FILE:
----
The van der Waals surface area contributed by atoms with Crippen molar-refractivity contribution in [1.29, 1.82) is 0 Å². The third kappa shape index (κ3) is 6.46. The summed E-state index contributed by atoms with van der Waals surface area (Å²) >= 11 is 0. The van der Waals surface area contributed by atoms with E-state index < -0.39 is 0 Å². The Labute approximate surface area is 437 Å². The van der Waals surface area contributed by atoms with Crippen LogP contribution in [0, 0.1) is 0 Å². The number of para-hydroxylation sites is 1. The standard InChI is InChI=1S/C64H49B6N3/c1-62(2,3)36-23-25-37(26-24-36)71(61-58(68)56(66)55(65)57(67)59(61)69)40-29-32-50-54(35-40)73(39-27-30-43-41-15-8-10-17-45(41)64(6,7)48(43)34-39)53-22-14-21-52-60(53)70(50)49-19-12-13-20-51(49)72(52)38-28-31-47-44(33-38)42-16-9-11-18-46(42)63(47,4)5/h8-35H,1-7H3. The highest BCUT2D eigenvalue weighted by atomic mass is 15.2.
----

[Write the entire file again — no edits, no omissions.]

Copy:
The van der Waals surface area contributed by atoms with Crippen molar-refractivity contribution in [1.29, 1.82) is 0 Å². The third kappa shape index (κ3) is 6.46. The summed E-state index contributed by atoms with van der Waals surface area (Å²) >= 11 is 0. The van der Waals surface area contributed by atoms with E-state index < -0.39 is 0 Å². The Labute approximate surface area is 437 Å². The van der Waals surface area contributed by atoms with Crippen LogP contribution in [0, 0.1) is 0 Å². The number of para-hydroxylation sites is 1. The standard InChI is InChI=1S/C64H49B6N3/c1-62(2,3)36-23-25-37(26-24-36)71(61-58(68)56(66)55(65)57(67)59(61)69)40-29-32-50-54(35-40)73(39-27-30-43-41-15-8-10-17-45(41)64(6,7)48(43)34-39)53-22-14-21-52-60(53)70(50)49-19-12-13-20-51(49)72(52)38-28-31-47-44(33-38)42-16-9-11-18-46(42)63(47,4)5/h8-35H,1-7H3. The highest BCUT2D eigenvalue weighted by atomic mass is 15.2.